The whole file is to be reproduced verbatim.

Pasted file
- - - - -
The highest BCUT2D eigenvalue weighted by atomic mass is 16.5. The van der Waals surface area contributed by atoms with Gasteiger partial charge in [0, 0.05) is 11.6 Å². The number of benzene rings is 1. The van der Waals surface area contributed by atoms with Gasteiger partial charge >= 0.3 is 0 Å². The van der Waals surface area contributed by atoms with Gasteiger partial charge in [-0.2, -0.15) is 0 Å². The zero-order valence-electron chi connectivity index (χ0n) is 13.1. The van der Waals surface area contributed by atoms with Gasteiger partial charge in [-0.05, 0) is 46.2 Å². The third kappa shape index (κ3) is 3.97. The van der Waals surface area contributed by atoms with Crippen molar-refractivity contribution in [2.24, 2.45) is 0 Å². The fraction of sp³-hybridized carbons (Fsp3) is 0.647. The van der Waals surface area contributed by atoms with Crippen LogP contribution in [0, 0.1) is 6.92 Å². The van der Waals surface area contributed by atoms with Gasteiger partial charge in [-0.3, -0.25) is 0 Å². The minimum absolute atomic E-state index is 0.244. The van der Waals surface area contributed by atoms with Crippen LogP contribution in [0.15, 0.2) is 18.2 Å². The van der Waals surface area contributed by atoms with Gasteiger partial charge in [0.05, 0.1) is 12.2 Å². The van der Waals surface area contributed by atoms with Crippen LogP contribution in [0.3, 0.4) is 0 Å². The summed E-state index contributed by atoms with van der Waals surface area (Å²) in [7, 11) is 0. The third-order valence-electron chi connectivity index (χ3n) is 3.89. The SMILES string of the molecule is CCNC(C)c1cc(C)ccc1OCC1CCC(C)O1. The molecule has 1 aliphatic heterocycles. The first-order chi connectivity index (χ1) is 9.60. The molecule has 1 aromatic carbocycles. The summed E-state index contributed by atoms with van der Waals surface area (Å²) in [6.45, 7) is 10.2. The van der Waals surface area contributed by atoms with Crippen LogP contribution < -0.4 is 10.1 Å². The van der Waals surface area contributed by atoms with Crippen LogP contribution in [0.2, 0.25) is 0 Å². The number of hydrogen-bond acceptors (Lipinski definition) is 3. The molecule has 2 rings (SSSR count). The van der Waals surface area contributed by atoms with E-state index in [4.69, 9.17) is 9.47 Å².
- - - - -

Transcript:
The highest BCUT2D eigenvalue weighted by atomic mass is 16.5. The van der Waals surface area contributed by atoms with Gasteiger partial charge in [0, 0.05) is 11.6 Å². The number of benzene rings is 1. The van der Waals surface area contributed by atoms with Gasteiger partial charge >= 0.3 is 0 Å². The van der Waals surface area contributed by atoms with Gasteiger partial charge in [-0.2, -0.15) is 0 Å². The zero-order valence-electron chi connectivity index (χ0n) is 13.1. The van der Waals surface area contributed by atoms with Gasteiger partial charge in [-0.05, 0) is 46.2 Å². The third kappa shape index (κ3) is 3.97. The van der Waals surface area contributed by atoms with Crippen molar-refractivity contribution in [2.24, 2.45) is 0 Å². The fraction of sp³-hybridized carbons (Fsp3) is 0.647. The van der Waals surface area contributed by atoms with Crippen LogP contribution in [0, 0.1) is 6.92 Å². The van der Waals surface area contributed by atoms with Gasteiger partial charge in [-0.3, -0.25) is 0 Å². The minimum absolute atomic E-state index is 0.244. The van der Waals surface area contributed by atoms with Crippen LogP contribution in [0.15, 0.2) is 18.2 Å². The van der Waals surface area contributed by atoms with Gasteiger partial charge in [0.05, 0.1) is 12.2 Å². The van der Waals surface area contributed by atoms with Crippen LogP contribution in [0.3, 0.4) is 0 Å². The summed E-state index contributed by atoms with van der Waals surface area (Å²) in [7, 11) is 0. The third-order valence-electron chi connectivity index (χ3n) is 3.89. The SMILES string of the molecule is CCNC(C)c1cc(C)ccc1OCC1CCC(C)O1. The molecule has 1 aliphatic heterocycles. The first-order chi connectivity index (χ1) is 9.60. The molecule has 1 aromatic carbocycles. The summed E-state index contributed by atoms with van der Waals surface area (Å²) in [6.45, 7) is 10.2. The van der Waals surface area contributed by atoms with Crippen LogP contribution < -0.4 is 10.1 Å². The van der Waals surface area contributed by atoms with Crippen LogP contribution in [0.2, 0.25) is 0 Å². The number of hydrogen-bond acceptors (Lipinski definition) is 3. The molecule has 2 rings (SSSR count). The van der Waals surface area contributed by atoms with E-state index in [4.69, 9.17) is 9.47 Å².